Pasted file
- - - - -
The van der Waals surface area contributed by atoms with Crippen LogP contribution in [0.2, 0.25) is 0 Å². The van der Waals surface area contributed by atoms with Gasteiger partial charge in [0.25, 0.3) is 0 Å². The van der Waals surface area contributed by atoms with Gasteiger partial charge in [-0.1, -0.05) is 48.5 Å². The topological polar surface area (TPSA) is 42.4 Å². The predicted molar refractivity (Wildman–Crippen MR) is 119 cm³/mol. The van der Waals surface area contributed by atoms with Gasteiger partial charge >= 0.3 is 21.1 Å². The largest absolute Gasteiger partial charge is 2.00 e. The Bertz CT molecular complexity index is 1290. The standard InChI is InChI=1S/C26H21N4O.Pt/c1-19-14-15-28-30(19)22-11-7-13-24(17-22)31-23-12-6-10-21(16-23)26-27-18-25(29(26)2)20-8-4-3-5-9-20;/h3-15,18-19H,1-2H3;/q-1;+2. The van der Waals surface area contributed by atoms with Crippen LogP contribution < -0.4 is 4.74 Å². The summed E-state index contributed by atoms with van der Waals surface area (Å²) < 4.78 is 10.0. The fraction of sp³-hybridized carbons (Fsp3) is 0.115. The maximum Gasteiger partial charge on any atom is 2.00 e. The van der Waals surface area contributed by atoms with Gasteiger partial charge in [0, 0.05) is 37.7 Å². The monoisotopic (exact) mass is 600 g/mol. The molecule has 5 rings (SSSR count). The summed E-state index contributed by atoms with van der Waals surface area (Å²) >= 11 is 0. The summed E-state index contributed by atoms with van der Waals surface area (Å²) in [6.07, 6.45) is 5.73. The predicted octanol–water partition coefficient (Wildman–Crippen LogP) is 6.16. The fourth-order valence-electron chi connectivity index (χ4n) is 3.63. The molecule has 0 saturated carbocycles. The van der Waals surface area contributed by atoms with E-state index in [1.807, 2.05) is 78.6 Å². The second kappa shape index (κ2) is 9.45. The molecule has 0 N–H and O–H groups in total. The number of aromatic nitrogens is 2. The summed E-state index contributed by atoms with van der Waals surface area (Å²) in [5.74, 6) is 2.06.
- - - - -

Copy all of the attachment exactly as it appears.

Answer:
The van der Waals surface area contributed by atoms with Crippen LogP contribution in [0.2, 0.25) is 0 Å². The van der Waals surface area contributed by atoms with Gasteiger partial charge in [0.25, 0.3) is 0 Å². The van der Waals surface area contributed by atoms with Gasteiger partial charge in [-0.1, -0.05) is 48.5 Å². The topological polar surface area (TPSA) is 42.4 Å². The predicted molar refractivity (Wildman–Crippen MR) is 119 cm³/mol. The van der Waals surface area contributed by atoms with Gasteiger partial charge >= 0.3 is 21.1 Å². The largest absolute Gasteiger partial charge is 2.00 e. The Bertz CT molecular complexity index is 1290. The standard InChI is InChI=1S/C26H21N4O.Pt/c1-19-14-15-28-30(19)22-11-7-13-24(17-22)31-23-12-6-10-21(16-23)26-27-18-25(29(26)2)20-8-4-3-5-9-20;/h3-15,18-19H,1-2H3;/q-1;+2. The van der Waals surface area contributed by atoms with Crippen LogP contribution < -0.4 is 4.74 Å². The summed E-state index contributed by atoms with van der Waals surface area (Å²) < 4.78 is 10.0. The fraction of sp³-hybridized carbons (Fsp3) is 0.115. The maximum Gasteiger partial charge on any atom is 2.00 e. The van der Waals surface area contributed by atoms with Gasteiger partial charge in [0, 0.05) is 37.7 Å². The monoisotopic (exact) mass is 600 g/mol. The molecule has 5 rings (SSSR count). The summed E-state index contributed by atoms with van der Waals surface area (Å²) >= 11 is 0. The summed E-state index contributed by atoms with van der Waals surface area (Å²) in [6.07, 6.45) is 5.73. The predicted octanol–water partition coefficient (Wildman–Crippen LogP) is 6.16. The fourth-order valence-electron chi connectivity index (χ4n) is 3.63. The molecule has 0 saturated carbocycles. The van der Waals surface area contributed by atoms with E-state index in [1.807, 2.05) is 78.6 Å². The second kappa shape index (κ2) is 9.45. The molecule has 0 N–H and O–H groups in total. The number of aromatic nitrogens is 2. The summed E-state index contributed by atoms with van der Waals surface area (Å²) in [5.74, 6) is 2.06.